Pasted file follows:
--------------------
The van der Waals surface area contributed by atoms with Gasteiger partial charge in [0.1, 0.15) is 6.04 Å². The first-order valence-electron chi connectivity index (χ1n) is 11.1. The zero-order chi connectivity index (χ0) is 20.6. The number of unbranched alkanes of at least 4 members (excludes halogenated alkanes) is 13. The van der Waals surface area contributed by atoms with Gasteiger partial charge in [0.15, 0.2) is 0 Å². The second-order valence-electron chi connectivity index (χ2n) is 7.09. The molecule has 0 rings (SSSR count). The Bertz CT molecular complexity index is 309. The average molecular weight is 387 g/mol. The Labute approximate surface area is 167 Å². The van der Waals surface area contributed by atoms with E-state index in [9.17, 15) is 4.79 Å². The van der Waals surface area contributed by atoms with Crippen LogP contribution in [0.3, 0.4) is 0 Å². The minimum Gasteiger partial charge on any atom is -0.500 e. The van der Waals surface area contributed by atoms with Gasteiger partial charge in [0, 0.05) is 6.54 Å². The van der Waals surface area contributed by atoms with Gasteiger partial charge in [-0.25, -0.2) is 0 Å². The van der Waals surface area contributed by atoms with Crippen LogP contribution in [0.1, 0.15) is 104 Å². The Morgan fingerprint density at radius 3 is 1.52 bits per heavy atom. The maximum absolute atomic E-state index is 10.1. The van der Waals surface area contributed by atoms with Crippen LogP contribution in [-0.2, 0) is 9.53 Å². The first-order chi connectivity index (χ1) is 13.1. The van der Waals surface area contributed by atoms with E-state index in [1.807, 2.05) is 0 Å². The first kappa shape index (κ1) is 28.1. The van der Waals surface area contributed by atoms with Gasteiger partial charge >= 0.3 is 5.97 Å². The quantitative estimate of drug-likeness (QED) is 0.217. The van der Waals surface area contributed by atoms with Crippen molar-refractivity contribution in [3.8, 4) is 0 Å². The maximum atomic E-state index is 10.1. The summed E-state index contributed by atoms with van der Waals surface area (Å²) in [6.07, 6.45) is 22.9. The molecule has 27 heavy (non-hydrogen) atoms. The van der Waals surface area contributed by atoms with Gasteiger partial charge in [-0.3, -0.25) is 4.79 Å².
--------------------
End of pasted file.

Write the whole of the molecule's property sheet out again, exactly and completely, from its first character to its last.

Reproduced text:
The van der Waals surface area contributed by atoms with Gasteiger partial charge in [0.1, 0.15) is 6.04 Å². The first-order valence-electron chi connectivity index (χ1n) is 11.1. The zero-order chi connectivity index (χ0) is 20.6. The number of unbranched alkanes of at least 4 members (excludes halogenated alkanes) is 13. The van der Waals surface area contributed by atoms with Gasteiger partial charge in [0.15, 0.2) is 0 Å². The second-order valence-electron chi connectivity index (χ2n) is 7.09. The molecule has 0 rings (SSSR count). The Bertz CT molecular complexity index is 309. The average molecular weight is 387 g/mol. The Labute approximate surface area is 167 Å². The van der Waals surface area contributed by atoms with E-state index in [9.17, 15) is 4.79 Å². The van der Waals surface area contributed by atoms with Crippen LogP contribution in [0.3, 0.4) is 0 Å². The minimum Gasteiger partial charge on any atom is -0.500 e. The van der Waals surface area contributed by atoms with Gasteiger partial charge in [0, 0.05) is 6.54 Å². The van der Waals surface area contributed by atoms with Gasteiger partial charge in [-0.25, -0.2) is 0 Å². The van der Waals surface area contributed by atoms with Crippen LogP contribution in [0.1, 0.15) is 104 Å². The Morgan fingerprint density at radius 3 is 1.52 bits per heavy atom. The maximum absolute atomic E-state index is 10.1. The van der Waals surface area contributed by atoms with Crippen LogP contribution in [-0.2, 0) is 9.53 Å². The first-order chi connectivity index (χ1) is 13.1. The van der Waals surface area contributed by atoms with E-state index in [1.807, 2.05) is 0 Å². The first kappa shape index (κ1) is 28.1. The van der Waals surface area contributed by atoms with Gasteiger partial charge >= 0.3 is 5.97 Å². The quantitative estimate of drug-likeness (QED) is 0.217. The van der Waals surface area contributed by atoms with Crippen molar-refractivity contribution in [3.8, 4) is 0 Å². The maximum atomic E-state index is 10.1. The summed E-state index contributed by atoms with van der Waals surface area (Å²) in [6.07, 6.45) is 22.9. The molecule has 27 heavy (non-hydrogen) atoms. The van der Waals surface area contributed by atoms with Gasteiger partial charge in [-0.3, -0.25) is 4.79 Å².